1. Height of the recuperator 12 m2. Inner radius of inner shell 0.5 m3. Outer radius of inner shell 0.503 m4. Inner radius of outer shell 0.553 m5. Outer radius of outer shell 0.556 m6. Thickness of insulation 0.15 m7. Mass flow rate of air 1.25 kg s�1
8. Mass flow rate of flue gas 1.33 kg s�1
9. Thermal conductivity of inner and outershell
35 W m�1 K�1
10. Thermal conductivity of insulating material 0.036 W m�1 K�1
11. Ambient temperature 303 K12. Inlet air temperature 303 K
Table 2Percentage deviation between the observed and predicted values.
Air outlet temperature Percentage error (%) Mean percentage error (%)Tao (K)
Predicted Observed
807 815 1.00 2.77969 985 1.65982 1010 2.85827 873 5.56
H. Sharma et al. / International Journal of Heat and Mass Transfer 55 (2012) 7760–7771 7765
Nu ¼ 0:023ðReÞ0:8ðPrÞ0:4ðD3=D2Þ0:45 ð30Þ
where Re = q � v � Dh/l and q and m are calculated using Eqs. (1)and (8).
The heat lost by convection from the external surface to, sur-roundings is by the natural convection and the respective heattransfer coefficient, hc5, can be obtained by using the following cor-relation [21];
Nu ¼ 0:68þ 0:67Ra1=4 1þ ð0:492=PrÞ9=16� ��4=9
ð31Þ
2.3. Effectiveness of the recuperator
After the determination of outlet temperatures of flue gas andcombustion air, the effectiveness [22] of the recuperator is calcu-lated by the expression for effectiveness
Fig. 4. Temperature distribution of flue gas and air for differen
n ¼ ðTao � TaiÞ=ðTgi � TaiÞ ð32Þ
3. Procedure
It is clear that, the first element has four unknown temperatureswhereas all the other elements have six unknown each. For n num-ber of elements, the number of equations will be 6n � 2 with 6n � 2variables to be solved. The above equations are solved by iterativemethod. For the initial element, the surface temperatures viz., T1,T2, T3, and T5 are assumed based on the flue gas and air inlet temper-atures. The physical properties and various heat transfer coeffi-cients are then determined using Eqs. (23)–(31). Eqs. (19)–(22)are then used to get new values of surface temperatures. The stepsare repeated until the convergence criteria of difference of two suc-cessive values of T1 6 0.01 K is achieved. The flue gas and air tem-peratures for the next element are then obtained from Eqs. (17)and (18) respectively. The sequence of calculations for predictingthe performance of recuperator is summarized as shown in Fig. 3.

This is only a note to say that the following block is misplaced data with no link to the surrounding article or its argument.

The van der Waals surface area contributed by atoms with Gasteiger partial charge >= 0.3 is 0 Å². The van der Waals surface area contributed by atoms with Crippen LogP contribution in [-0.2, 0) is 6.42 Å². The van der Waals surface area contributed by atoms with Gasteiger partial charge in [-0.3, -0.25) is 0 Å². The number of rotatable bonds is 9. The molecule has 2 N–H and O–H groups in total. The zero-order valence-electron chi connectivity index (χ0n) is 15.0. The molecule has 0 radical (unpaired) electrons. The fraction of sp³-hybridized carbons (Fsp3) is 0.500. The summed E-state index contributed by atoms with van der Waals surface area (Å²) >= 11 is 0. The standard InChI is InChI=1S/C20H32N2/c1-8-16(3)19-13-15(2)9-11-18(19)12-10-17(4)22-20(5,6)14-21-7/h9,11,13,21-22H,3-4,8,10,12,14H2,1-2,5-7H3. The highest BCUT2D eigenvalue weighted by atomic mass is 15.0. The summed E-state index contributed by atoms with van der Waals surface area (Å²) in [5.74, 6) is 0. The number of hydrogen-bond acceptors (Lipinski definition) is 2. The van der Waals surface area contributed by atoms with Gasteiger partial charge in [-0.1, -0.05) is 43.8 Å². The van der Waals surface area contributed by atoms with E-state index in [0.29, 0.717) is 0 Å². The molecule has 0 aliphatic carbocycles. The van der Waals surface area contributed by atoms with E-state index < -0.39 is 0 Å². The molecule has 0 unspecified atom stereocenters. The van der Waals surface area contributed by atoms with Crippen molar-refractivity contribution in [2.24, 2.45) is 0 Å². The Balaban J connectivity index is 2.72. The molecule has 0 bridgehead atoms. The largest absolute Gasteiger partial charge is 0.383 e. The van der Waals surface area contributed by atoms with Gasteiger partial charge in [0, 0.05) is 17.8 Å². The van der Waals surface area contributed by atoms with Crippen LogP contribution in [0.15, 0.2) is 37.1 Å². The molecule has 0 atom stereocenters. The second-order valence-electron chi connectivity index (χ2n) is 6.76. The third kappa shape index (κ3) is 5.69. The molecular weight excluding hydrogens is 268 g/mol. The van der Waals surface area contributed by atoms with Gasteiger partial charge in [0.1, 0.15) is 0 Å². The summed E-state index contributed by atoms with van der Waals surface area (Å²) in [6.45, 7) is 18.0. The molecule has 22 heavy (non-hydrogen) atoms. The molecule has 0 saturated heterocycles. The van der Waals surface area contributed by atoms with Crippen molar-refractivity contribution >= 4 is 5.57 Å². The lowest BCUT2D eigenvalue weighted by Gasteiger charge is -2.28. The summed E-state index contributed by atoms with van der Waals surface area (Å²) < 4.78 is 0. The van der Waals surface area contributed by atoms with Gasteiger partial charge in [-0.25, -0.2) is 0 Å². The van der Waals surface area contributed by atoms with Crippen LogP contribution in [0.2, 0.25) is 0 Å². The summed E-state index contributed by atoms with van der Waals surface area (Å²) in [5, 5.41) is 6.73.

4. Results and discussion
To visualize the effect of the number of elements on the results,calculations were done using operating and design conditions asgiven in Table 3. The values of Tao, n were found to increase andthe values of Tgo were found to decrease with increasing n, andthe changes were less than 2% for n P 10.
4.1. Validation of the model
Industrial data for the double shell radiation recuperators em-ployed in the fibre glass industry has been reported by Seehausen[23]. The same has been used to validate the present model.
The developed computer code was run for a set of input data gi-ven in Table 1. The predicted and observed values of air outlet tem-perature from the recuperator are also shown in the Table 1. Thepercentage error of air outlet temperature between the observedand the predicted values to that of the observed value is given inTable 2.
It is observed that the percentage deviation lies from 1.00 to5.56. The mean percentage deviation is 2.77. Thus the developedmodel can be used to predict the performance of parallel flow radi-ation recuperator.
t inlet flue gas temperatures along the recuperator height.
7766 H. Sharma et al. / International Journal of Heat and Mass Transfer 55 (2012) 7760–7771
After the mathematical analysis and software development, theeffect of main operating variables viz., inlet temperature and massflow rate of the flue gas on recuperator performance has been stud-ied. Glass wool has been selected as the insulating material in thepresent work. Fuel oil no. 2 having the flash point at 311 K is usedand the air–fuel ratio for fuel has been taken as 16:1. The values ofthe parameters which were not varied while executing the pro-gram for calculating heat transfer coefficients are given in Table 3.
Fig. 4 shows the effect of Tgi on gas and air temperature distri-butions. For Tgi = 1173 K, the air outlet temperature is 669.4 K, forTgi = 1473 K the air outlet temperature is 848.8 K and for Tgi
= 1773 K the air outlet temperature is 1031.4 K. The correspondingvalues of outlet temperatures of the flue gas are 910 K, 1084.4 Kand 1256.6 K, respectively. As expected that for higher inlet fluegas temperature the air outlet temperature also remains higheralong the height of the recuperator. Also for Tgi = 1773 K, about
Fig. 5. Effect of different inlet flue gas tem
Fig. 6. Effect of inlet flue gas temperature o
88% of the total drop has been observed in a height of first 9 mwhile the balance of the temperature drop is found in the remain-ing 3 m height. This may be attributed to higher temperatures pre-vailing in the initial part of recuperator.
A higher inlet temperature of flue gas results into more heattransfer to surface-1 (Fig. 5). Along the height of the recuperatorwith continuous drop in temperature of flue gas, the temperatureof surface-1 also decreases. Contrary to the decreasing trend oftemperature of inner tube surface-1, the temperature of inner sur-face of outer shell (T3) increases along the recuperator height. Thiscan be attributed to increase in the heat transfer coefficients hc2